... It was quite incredible to see the entire contingent of conference delegates and guests standing and getting
involved ... your sensitivity to the needs and backgrounds ... without trivialising their work loads you managed
to get them all laughing..."
Anne Russell-Brown, Protective Behaviours WA Inc.
If you'd like to book Jon for a private session (just you and him, or lots of people from your school, organisation
or company) then here's how to get him.
ph: 61 8 9291 6704
fax: 61 8 9291 9464
for more information
My mum, Betty Doust, is a woman.
Right now she is about 84. Sometimes she has an angelic look that is mentioned by many who meet her.
Some years ago she broke both her hips, one on either side, and her physical life has been a bit traumatic ever
since. Then her man, my father, died. That caused a bit of a dent and she fell into a pit of depression. Last year,
2005, she admitted she had been depressed and that she had experienced the black cloud many times in her life.
It all started when she was 12, in 1935. But let's get back to her hips.
When she turned awkwardly to brake
the first hip, my younger brother was quickly by her side. He and his family were at her house for an evening meal.
Mum had just brought more food to the table, enough to feed another battalion but never quite enough for her offspring,
when she made the fatal move back towards the kitchen.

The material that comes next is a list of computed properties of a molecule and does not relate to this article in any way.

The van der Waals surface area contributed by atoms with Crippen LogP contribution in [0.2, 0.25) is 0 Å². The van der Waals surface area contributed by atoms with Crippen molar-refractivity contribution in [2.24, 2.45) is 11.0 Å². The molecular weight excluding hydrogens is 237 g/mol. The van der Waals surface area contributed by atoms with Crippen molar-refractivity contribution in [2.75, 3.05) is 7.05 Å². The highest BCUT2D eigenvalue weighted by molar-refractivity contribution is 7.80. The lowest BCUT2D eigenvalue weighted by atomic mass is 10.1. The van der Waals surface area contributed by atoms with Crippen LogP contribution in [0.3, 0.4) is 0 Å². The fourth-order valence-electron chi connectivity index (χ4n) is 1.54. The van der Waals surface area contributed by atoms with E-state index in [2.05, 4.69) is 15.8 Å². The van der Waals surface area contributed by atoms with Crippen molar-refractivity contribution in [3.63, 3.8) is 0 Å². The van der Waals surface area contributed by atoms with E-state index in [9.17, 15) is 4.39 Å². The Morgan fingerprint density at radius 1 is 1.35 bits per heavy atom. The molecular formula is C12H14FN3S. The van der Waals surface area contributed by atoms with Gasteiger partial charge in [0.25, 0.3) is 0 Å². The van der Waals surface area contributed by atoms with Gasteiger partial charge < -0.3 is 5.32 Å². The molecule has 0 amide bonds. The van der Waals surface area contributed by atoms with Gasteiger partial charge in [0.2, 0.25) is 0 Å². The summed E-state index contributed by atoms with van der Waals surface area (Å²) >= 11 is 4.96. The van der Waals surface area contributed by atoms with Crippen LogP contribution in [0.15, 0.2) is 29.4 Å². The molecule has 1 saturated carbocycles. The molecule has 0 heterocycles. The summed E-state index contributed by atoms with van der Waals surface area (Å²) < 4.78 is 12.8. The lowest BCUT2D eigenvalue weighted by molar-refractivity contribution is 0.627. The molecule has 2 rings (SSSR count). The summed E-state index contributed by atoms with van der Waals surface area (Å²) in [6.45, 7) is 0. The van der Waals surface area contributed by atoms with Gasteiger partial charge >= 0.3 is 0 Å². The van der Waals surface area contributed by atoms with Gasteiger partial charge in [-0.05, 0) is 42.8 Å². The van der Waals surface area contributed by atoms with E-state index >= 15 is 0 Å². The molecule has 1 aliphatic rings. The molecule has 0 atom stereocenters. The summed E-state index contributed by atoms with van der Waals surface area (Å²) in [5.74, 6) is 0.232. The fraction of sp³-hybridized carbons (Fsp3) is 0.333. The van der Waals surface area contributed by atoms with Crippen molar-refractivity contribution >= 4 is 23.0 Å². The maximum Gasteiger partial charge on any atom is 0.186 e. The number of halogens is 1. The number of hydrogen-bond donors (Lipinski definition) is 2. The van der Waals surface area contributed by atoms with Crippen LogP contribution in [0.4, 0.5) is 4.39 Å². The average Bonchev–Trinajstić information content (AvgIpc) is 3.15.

As the family lives in the lower south west of West Australia, rich, fertile, big timber and fruit and veg growing
country, the phrase "fell like a sack of spuds" was apt. Brother Jamie was first there and he said he
was almost shocked to see her prone, obviously in pain, but with a smile on her face, like she was saying: "Don’t
worry about me, darling, you finish your meal first." He almost laughed.
Dad, Stan Doust, was a "big man" in Bridgetown and his funeral saw the cops take over the main street
and direct traffic. About half way up Hampton Street, the hearse stalled. Brother Jamie dug me in the ribs and
said: "Jon, dad's got one more thing to tell you." We laughed. And we could have sworn we heard Stan
That was the great thing about
both Betty and Stan, they took the knocks, tumbled a bit, but, in the long haul, their enthusiasm for life and
their sense of humour came through.
The Lower South West has produced many
great folk, but for me the greatest will always be my grandfather Roy Doust.
He wasn't a big man, in fact, he was severely disabled and spent most of his life walking bent over, with his back
To Roy, size did not matter, and neither did uprightness. No-one in the family ever mentioned his disability and
there was nothing he couldn't do: climb a tree, launch a boat, dig a vegetable patch, fish, or chop wood.
He was a legend, a father to my father and his two sisters, a grandfather to more than his allotted grandchildren,
a storyteller and a newspaperman.
The story we tell ourselves is that he started both the Blackwood Times and the Warren Times. No-one is sure of
the truth, but we do know he worked on both papers and that many people remember the wiry little bloke peddling
his bike to all points of the compass for a tale.
By the time I arrived on the scene Roy was working in McCays General Store, Bridgetown, helping his son the retailer,
Stan Doust, writing the odd tale for a collection of outlets, including feeding items to another great, Bernard
Yes, the great Kirwan Ward, who thrilled, enthralled and humoured many for decades in that great double act Rigby
One tale he sent to Kirwan Ward involved one of his grandsons. This particularly adventurous youngster fell off
a river cruise in the middle of the Swan River, in the middle of the night, discarded most of his clothing and
made it to shore in a bit of a state.
Kirwan Ward had a lot of fun with Roy's contribution and every so often yours truly, for it was me, meets an old